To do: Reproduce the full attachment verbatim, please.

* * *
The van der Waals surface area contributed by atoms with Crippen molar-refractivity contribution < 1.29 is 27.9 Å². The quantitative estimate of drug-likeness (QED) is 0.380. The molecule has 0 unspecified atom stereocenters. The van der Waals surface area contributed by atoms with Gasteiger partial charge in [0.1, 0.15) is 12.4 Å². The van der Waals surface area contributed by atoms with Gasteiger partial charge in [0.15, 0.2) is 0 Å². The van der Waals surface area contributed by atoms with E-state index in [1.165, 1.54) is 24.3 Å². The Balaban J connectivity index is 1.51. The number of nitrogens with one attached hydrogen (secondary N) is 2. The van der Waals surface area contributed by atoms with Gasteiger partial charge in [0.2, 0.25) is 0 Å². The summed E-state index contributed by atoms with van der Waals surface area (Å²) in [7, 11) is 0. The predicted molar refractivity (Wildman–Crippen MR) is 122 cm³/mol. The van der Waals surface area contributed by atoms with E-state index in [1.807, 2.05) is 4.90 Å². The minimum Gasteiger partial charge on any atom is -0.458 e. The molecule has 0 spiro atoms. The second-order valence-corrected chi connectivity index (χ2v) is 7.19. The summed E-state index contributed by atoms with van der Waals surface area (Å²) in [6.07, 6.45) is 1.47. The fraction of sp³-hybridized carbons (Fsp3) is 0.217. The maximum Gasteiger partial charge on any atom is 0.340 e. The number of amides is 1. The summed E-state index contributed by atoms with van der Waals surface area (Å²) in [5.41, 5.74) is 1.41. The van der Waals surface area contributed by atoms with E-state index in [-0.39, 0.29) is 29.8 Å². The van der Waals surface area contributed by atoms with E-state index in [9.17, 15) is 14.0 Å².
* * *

The van der Waals surface area contributed by atoms with Crippen molar-refractivity contribution < 1.29 is 27.9 Å². The quantitative estimate of drug-likeness (QED) is 0.380. The molecule has 0 unspecified atom stereocenters. The van der Waals surface area contributed by atoms with Gasteiger partial charge in [0.1, 0.15) is 12.4 Å². The van der Waals surface area contributed by atoms with Gasteiger partial charge in [0.15, 0.2) is 0 Å². The van der Waals surface area contributed by atoms with E-state index in [1.165, 1.54) is 24.3 Å². The Balaban J connectivity index is 1.51. The number of nitrogens with one attached hydrogen (secondary N) is 2. The van der Waals surface area contributed by atoms with Gasteiger partial charge in [0.2, 0.25) is 0 Å². The summed E-state index contributed by atoms with van der Waals surface area (Å²) in [7, 11) is 0. The predicted molar refractivity (Wildman–Crippen MR) is 122 cm³/mol. The van der Waals surface area contributed by atoms with E-state index in [1.807, 2.05) is 4.90 Å². The minimum Gasteiger partial charge on any atom is -0.458 e. The molecule has 0 spiro atoms. The second-order valence-corrected chi connectivity index (χ2v) is 7.19. The summed E-state index contributed by atoms with van der Waals surface area (Å²) in [6.07, 6.45) is 1.47. The fraction of sp³-hybridized carbons (Fsp3) is 0.217. The maximum Gasteiger partial charge on any atom is 0.340 e. The number of amides is 1. The summed E-state index contributed by atoms with van der Waals surface area (Å²) in [5.41, 5.74) is 1.41. The van der Waals surface area contributed by atoms with E-state index in [-0.39, 0.29) is 29.8 Å². The van der Waals surface area contributed by atoms with E-state index in [9.17, 15) is 14.0 Å².